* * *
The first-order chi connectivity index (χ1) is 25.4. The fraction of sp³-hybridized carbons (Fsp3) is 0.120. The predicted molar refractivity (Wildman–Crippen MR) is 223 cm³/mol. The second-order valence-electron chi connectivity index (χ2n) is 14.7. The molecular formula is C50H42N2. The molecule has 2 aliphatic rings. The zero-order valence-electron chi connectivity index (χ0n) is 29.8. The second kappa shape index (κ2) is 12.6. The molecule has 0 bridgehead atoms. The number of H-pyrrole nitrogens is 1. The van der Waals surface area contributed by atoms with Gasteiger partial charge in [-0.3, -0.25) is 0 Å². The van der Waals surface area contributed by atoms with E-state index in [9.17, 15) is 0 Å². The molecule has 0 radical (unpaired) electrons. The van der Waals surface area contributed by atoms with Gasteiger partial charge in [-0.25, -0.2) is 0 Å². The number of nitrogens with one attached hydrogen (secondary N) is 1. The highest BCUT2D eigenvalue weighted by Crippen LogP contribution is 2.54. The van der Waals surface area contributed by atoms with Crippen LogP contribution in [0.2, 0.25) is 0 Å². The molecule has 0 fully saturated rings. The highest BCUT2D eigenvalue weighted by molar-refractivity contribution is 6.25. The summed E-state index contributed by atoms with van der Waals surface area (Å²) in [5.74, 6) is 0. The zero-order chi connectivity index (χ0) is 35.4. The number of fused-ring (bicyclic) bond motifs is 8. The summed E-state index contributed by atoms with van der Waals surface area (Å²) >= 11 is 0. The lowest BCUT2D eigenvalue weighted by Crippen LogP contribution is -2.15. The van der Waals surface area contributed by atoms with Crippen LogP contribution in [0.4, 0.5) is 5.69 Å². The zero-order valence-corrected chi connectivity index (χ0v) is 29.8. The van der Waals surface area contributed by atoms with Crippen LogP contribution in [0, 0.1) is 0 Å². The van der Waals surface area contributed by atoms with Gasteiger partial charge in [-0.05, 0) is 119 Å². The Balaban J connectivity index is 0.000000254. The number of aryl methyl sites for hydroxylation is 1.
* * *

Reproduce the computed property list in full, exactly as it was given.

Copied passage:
The first-order chi connectivity index (χ1) is 25.4. The fraction of sp³-hybridized carbons (Fsp3) is 0.120. The predicted molar refractivity (Wildman–Crippen MR) is 223 cm³/mol. The second-order valence-electron chi connectivity index (χ2n) is 14.7. The molecular formula is C50H42N2. The molecule has 2 aliphatic rings. The zero-order valence-electron chi connectivity index (χ0n) is 29.8. The second kappa shape index (κ2) is 12.6. The molecule has 0 bridgehead atoms. The number of H-pyrrole nitrogens is 1. The van der Waals surface area contributed by atoms with Gasteiger partial charge in [-0.3, -0.25) is 0 Å². The van der Waals surface area contributed by atoms with E-state index in [9.17, 15) is 0 Å². The molecule has 0 radical (unpaired) electrons. The van der Waals surface area contributed by atoms with Gasteiger partial charge in [-0.25, -0.2) is 0 Å². The number of nitrogens with one attached hydrogen (secondary N) is 1. The highest BCUT2D eigenvalue weighted by Crippen LogP contribution is 2.54. The van der Waals surface area contributed by atoms with Crippen LogP contribution in [0.2, 0.25) is 0 Å². The molecule has 0 fully saturated rings. The highest BCUT2D eigenvalue weighted by molar-refractivity contribution is 6.25. The summed E-state index contributed by atoms with van der Waals surface area (Å²) in [5.74, 6) is 0. The zero-order chi connectivity index (χ0) is 35.4. The number of fused-ring (bicyclic) bond motifs is 8. The summed E-state index contributed by atoms with van der Waals surface area (Å²) >= 11 is 0. The lowest BCUT2D eigenvalue weighted by Crippen LogP contribution is -2.15. The van der Waals surface area contributed by atoms with Crippen LogP contribution in [0.4, 0.5) is 5.69 Å². The zero-order valence-corrected chi connectivity index (χ0v) is 29.8. The van der Waals surface area contributed by atoms with Crippen LogP contribution in [0, 0.1) is 0 Å². The van der Waals surface area contributed by atoms with Gasteiger partial charge in [-0.05, 0) is 119 Å². The Balaban J connectivity index is 0.000000254. The number of aryl methyl sites for hydroxylation is 1.